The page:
Spanish language Si Clauses - Spanish If-Then Clauses: Unlikely or Currently Contrary Situations

Spanish si clauses, also known as conditionals or conditional sentences, are used to express what could happen if some condition is met. There are three different kinds of si clauses. In this lesson, we'll look at the second most common type of si clause: unlikely or currently contrary situations. I call these "currently contrary" because the situation described is not currently true. But if the situation changed, the result clause would be able to occur.

The currently contrary si-clause, known as the second conditional, is expressed as follows: the condition clause (which starts with si) requires the imperfect subjunctive, while the result clause takes the conditional. The order of the clauses is unimportant.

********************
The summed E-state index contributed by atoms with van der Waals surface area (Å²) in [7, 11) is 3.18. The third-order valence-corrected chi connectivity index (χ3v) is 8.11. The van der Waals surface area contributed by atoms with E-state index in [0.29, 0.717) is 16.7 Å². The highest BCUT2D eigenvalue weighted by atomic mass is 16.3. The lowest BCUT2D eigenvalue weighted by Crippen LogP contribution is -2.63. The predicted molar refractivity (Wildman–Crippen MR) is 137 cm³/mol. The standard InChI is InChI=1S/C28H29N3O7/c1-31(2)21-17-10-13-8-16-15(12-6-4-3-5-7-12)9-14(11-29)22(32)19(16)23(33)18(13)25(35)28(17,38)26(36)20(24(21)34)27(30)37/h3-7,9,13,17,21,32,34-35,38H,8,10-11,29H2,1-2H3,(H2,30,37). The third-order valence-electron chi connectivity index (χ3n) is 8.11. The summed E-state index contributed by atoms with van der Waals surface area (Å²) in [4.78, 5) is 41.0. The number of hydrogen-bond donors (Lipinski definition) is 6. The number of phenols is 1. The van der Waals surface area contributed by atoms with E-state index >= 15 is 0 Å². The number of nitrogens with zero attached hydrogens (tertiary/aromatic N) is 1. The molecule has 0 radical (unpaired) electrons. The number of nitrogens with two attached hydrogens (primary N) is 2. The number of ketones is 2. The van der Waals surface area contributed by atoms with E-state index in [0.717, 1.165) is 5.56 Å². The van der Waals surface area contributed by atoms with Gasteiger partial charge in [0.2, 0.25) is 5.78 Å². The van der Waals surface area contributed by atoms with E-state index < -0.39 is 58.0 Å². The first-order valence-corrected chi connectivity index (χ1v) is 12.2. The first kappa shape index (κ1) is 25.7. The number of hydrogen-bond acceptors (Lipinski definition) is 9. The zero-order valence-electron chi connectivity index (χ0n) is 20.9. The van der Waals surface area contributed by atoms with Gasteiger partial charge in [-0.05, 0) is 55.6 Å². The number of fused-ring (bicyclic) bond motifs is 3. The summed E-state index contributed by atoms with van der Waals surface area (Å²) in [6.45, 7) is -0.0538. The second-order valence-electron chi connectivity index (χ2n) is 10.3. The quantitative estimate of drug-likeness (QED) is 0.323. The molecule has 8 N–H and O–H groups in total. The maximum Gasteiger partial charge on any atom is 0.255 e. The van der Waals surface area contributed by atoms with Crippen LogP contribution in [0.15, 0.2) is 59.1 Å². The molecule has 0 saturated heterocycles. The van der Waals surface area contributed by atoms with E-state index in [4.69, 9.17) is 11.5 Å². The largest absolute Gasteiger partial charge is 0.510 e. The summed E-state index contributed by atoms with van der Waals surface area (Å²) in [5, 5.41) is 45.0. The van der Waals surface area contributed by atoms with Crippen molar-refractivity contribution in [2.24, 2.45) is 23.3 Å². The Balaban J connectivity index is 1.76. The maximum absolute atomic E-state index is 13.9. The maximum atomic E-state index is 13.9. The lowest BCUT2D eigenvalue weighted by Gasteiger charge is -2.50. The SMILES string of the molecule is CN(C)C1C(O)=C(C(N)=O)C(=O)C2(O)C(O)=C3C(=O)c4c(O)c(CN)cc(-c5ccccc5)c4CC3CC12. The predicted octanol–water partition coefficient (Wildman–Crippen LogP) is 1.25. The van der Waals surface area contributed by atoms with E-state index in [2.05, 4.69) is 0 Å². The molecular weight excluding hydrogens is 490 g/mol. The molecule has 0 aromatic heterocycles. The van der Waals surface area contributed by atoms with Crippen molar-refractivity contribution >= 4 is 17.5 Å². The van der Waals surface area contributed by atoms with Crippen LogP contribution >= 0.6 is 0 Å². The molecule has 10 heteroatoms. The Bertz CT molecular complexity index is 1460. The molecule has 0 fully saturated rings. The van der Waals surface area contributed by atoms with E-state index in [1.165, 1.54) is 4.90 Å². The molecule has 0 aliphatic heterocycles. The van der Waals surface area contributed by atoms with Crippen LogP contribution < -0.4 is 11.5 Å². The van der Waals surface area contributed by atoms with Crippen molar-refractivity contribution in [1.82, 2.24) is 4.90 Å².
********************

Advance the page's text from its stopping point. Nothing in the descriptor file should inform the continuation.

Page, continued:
For example...

Si tuviera dinero, iría contigo - If I had money, I would go with you.
Iría contigo si tuviera dinero - I would go with you if I had money.
(I don't have any money so I can't go, but if I did [currently contrary], I would be able to.)

Si fueras con nosotros, podrías ver a tu hermano. - If you went with us, you could see your brother.
Podrías ver a tu hermano si fueras con nosotros. - You could see your brother if you went with us.
(You say you don't want to go with us, so you won't see your brother, but if you did go with us [currently contrary], you would see him.)


First conditional     Third conditional

Imperfect subjunctive     Conditional

Intro to Si Clauses Test on Si Clauses


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